This can be frustrating. People with a lifetime of belief under their belts have a tendency to readily believe any anecdote that puts their own beliefs in a good light and shows them to be right. But this way surely lies madness, doesn't it?

This inability to require evidence can be so harmful and leads to perfectly normal people acting disgracefully and inhumanely to other human beings whilst at the same time believing they are doing good. Being charitable - being moral.

So how are we to tell, then, what is true and what is not - or at least what is more true, what is provisionally true?

We have to have some way of distinguishing fact from fiction and this, hopefully, is what this paper is attempting to do: The application of science to collated data - it is not someones point of view.

Our anecdotes, both mine and yours, pale next to the application of science to data. Of course this may be bad science, I don't know as I haven't read the paper - but we can at least be confident that it will have the critical review of its peers. Something our theistic friends have no requirement for.

I'd rather base an argument on facts. Wouldn't you?

Anvil.

Tue, 01 May 2012 16:25:30 UTC | #938724

Layla's Avatar Comment 22 by Layla

In the final experiment, it appears to say that the non-believers really were more generous than the religious people but in the second experiment it's not clear whether the non-believers were actually more generous or whether their generosity was just more dependant on whether or not they were in a compassionate mood. In other words, was it that the religious participants were forcing themselves to behave generously even when they weren't in the mood to do so or is it that they were actually less generous across the board?

A couple of people have said things to the effect that if good behaviour is motivated by religion that means it must be self-serving, out of a desire to please or placate God but that's not necessarily the case. It's possible that for some people the part their religion plays in their decision to do good might actually serve more like a reminder to always try to make a concious effort to do good even when your natural motivations like compassion are running low and not out of any desire to score browny points. Basically, we can't automatically assume the behaviour is self serving just because it's motivated by religion.

Tue, 01 May 2012 16:58:34 UTC | #938732

ColdThinker's Avatar Comment 23 by ColdThinker

This is disappointing news. Based on this research, if it is to be trusted, the highly religious are more reasonable about helping strangers in need.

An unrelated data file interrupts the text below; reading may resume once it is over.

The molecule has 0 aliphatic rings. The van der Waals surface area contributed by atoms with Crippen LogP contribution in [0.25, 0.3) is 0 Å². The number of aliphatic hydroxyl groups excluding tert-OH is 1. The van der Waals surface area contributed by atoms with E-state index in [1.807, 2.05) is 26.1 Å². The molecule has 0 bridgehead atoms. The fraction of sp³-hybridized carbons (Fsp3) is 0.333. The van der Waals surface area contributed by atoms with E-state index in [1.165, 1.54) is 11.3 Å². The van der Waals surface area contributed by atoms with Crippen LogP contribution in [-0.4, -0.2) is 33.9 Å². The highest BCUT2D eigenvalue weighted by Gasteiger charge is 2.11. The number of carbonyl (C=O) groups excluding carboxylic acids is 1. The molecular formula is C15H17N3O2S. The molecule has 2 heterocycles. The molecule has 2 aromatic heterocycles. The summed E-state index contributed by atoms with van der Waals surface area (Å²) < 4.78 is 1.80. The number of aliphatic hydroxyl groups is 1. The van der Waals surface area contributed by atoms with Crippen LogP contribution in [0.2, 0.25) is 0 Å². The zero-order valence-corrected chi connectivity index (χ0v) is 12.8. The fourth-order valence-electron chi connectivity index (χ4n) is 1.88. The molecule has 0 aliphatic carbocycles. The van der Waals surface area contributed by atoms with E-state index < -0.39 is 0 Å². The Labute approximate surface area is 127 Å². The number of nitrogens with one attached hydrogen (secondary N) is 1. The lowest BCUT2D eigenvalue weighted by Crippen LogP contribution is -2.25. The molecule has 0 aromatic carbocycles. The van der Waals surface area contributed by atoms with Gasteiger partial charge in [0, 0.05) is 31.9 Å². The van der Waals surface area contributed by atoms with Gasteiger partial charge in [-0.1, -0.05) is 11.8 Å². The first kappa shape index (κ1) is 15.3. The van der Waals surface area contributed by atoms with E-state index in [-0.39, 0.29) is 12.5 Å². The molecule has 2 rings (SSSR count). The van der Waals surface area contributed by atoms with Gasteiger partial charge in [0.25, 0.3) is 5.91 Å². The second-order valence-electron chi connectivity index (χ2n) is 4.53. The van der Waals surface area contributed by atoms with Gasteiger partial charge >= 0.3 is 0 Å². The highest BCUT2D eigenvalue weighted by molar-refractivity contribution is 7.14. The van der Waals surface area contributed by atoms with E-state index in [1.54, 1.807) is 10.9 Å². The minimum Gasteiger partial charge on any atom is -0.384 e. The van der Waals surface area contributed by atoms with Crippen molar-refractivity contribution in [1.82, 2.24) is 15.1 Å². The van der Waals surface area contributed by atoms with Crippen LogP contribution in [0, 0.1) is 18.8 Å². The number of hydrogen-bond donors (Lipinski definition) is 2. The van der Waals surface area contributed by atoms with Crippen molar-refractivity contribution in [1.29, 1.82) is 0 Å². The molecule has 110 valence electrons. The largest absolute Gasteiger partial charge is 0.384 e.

The strangers in need should always be helped, on daily basis, whether or not one has just watched some weepy TV documentary or seen an ad with a starving child in it. Actually, I find it embarassing that my fellow atheists need some emotional manipulation to help others. 

There are distressed people all over the world, and they need help. And they don't care about your motivation to help. All that counts is the amount and quality of the aid. We all know this. So why are some atheists such idiots that they need their emotions manipulated by film makers and ad agencies to realize the need for help? Where's the rationality in this? 

Shame on them.

Tue, 01 May 2012 17:05:37 UTC | #938736

Vorlund's Avatar Comment 24 by Vorlund

Comment 1 by Roedy :

In my experience Christians are far more interested in enumerating and punishing other people's sins than in compassion. This is not new.

My experience is much the same. They are not compassionate they judge on their own petty rules and prejudices and never turn the other cheek. Their bench mark for morality and social intraction is the dubious memes about 'proper conduct' that they swap among themselves.

@Coldthinker

Out of sight out of mind as the saying goes. Proximity to a problem is a great mover of human action, most people are only likely to have any awareness of the situations or feel 'close' to where aid is needed due to film makers and it is known that seeing suffering activates responses in those parts of the brain which deal with empathy and emotional responses. It isn't exclusive to atheists.

Tue, 01 May 2012 17:19:37 UTC | #938739

Sue Blue's Avatar Comment 25 by Sue Blue

I remember many kindnesses and seemingly sincere acts of compassion toward me from my fellow evangelicals when I was one of them, but when I left the church these same concerned, helpful people mysteriously disappeared. Also, one of the reasons I left the church was the perception, which slowly dawned on me, that the only reason these people were so concerned about me wasn't the fact that I was a needy young single mother living in poverty, but that I was an example, a point in their favor, a gold star for their church - "Look at this young Jezebel we rescued from the depths of sin and brought to Jesus. Aren't we just the best! How many salvation points do we get for this one?" Sure enough, as soon as I stopped coming to church and explained that I no longer believed, the helpfulness stopped and the aggrieved whining and threats of hellfire started.